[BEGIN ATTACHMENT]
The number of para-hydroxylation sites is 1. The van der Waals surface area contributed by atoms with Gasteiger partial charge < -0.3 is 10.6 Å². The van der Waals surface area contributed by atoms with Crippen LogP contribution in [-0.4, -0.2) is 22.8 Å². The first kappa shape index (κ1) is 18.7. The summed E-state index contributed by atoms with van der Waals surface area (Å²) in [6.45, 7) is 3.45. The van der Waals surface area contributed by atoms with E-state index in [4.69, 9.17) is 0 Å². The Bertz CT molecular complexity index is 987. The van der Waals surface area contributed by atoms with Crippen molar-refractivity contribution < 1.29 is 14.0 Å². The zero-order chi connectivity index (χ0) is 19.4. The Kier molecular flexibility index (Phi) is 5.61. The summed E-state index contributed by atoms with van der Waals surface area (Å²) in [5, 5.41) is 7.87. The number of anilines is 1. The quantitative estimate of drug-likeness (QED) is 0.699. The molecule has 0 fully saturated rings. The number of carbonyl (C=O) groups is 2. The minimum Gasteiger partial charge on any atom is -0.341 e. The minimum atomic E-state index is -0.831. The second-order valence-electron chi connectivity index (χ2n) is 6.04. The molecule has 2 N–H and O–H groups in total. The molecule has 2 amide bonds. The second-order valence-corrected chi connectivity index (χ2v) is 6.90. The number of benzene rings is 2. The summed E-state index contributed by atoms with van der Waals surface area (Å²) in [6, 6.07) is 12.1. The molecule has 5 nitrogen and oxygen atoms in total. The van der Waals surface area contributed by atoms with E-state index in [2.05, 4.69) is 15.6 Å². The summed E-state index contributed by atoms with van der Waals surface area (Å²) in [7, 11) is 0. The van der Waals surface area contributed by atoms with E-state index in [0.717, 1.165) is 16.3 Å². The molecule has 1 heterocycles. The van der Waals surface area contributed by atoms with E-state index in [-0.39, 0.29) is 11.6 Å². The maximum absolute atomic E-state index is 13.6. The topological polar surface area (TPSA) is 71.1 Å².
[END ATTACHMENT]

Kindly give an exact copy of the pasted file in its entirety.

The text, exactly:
The number of para-hydroxylation sites is 1. The van der Waals surface area contributed by atoms with Gasteiger partial charge < -0.3 is 10.6 Å². The van der Waals surface area contributed by atoms with Crippen LogP contribution in [-0.4, -0.2) is 22.8 Å². The first kappa shape index (κ1) is 18.7. The summed E-state index contributed by atoms with van der Waals surface area (Å²) in [6.45, 7) is 3.45. The van der Waals surface area contributed by atoms with E-state index in [4.69, 9.17) is 0 Å². The Bertz CT molecular complexity index is 987. The van der Waals surface area contributed by atoms with Crippen molar-refractivity contribution < 1.29 is 14.0 Å². The zero-order chi connectivity index (χ0) is 19.4. The Kier molecular flexibility index (Phi) is 5.61. The summed E-state index contributed by atoms with van der Waals surface area (Å²) in [5, 5.41) is 7.87. The number of anilines is 1. The quantitative estimate of drug-likeness (QED) is 0.699. The molecule has 0 fully saturated rings. The number of carbonyl (C=O) groups is 2. The minimum Gasteiger partial charge on any atom is -0.341 e. The minimum atomic E-state index is -0.831. The second-order valence-electron chi connectivity index (χ2n) is 6.04. The molecule has 2 N–H and O–H groups in total. The molecule has 2 amide bonds. The second-order valence-corrected chi connectivity index (χ2v) is 6.90. The number of benzene rings is 2. The summed E-state index contributed by atoms with van der Waals surface area (Å²) in [6, 6.07) is 12.1. The molecule has 5 nitrogen and oxygen atoms in total. The van der Waals surface area contributed by atoms with E-state index in [2.05, 4.69) is 15.6 Å². The summed E-state index contributed by atoms with van der Waals surface area (Å²) in [7, 11) is 0. The van der Waals surface area contributed by atoms with E-state index in [0.717, 1.165) is 16.3 Å². The molecule has 1 heterocycles. The van der Waals surface area contributed by atoms with E-state index in [-0.39, 0.29) is 11.6 Å². The maximum absolute atomic E-state index is 13.6. The topological polar surface area (TPSA) is 71.1 Å².